Eventually, however, the desert iconography began to dull, so Grounds began to explore alternative visions as sources of inspiration. “I began to notice art in places I didn’t before,” says Grounds, “I was really into the show Gossip Girl at the time and saw these striking large works in the background.” The show frequently features large-scale oil paintings on the sets’ walls. This was the first time she had seen such large portraits. “I immediately became obsessed with it,” she says. She googled the artist Richard Phillips and emailed him a picture of one of her 8x6 paintings, expecting no response. Not only did Phillips respond, he came to her school, and she ended up apprenticing with him for a summer. “I grew up never considering ‘artist’ as a career,” she says, but that apprenticeship showed her how painting could become a profession.
Since then Grounds has been blazing forward in her professional career as a painter, dedicating more and more time to painting. Having already started her career, attending Columbia University, where she currently studies, presented its own challenges. She initially felt pressured, told to paint certain things or in specific ways. She normally painted whatever she felt like, now she was being told to consider the limitations. But, Grounds explains, this is a good thing. These constraints allowed her to explore territory she never thought possible.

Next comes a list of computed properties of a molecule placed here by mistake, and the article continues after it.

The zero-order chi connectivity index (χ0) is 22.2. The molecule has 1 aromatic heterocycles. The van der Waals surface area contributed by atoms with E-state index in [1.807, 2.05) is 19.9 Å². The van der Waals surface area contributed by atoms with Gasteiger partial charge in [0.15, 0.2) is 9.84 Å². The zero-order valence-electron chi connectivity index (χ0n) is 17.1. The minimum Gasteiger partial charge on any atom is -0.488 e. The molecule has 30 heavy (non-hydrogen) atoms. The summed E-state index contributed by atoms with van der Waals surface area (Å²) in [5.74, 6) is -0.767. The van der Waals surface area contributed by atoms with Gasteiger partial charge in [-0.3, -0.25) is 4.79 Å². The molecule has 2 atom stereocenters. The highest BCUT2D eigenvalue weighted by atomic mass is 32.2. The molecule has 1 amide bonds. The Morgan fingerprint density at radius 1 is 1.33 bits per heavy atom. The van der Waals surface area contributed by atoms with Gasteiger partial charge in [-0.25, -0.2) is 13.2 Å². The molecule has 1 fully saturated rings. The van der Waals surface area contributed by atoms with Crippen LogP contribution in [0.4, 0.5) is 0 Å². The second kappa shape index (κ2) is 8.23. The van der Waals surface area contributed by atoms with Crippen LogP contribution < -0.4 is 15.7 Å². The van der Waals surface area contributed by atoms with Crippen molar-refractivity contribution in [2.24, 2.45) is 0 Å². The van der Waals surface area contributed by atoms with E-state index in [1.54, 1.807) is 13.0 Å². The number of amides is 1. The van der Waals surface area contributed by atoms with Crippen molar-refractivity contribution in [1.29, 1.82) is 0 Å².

“I’ve actually never been taught how to paint,” says Grounds. Perhaps this is one of the joys of watching her work and career evolve because it is as if we are right there with her as she is learning, discovering, and trying new things. In many ways, we are also being taught how to view her work as it reshapes itself around familiar concepts.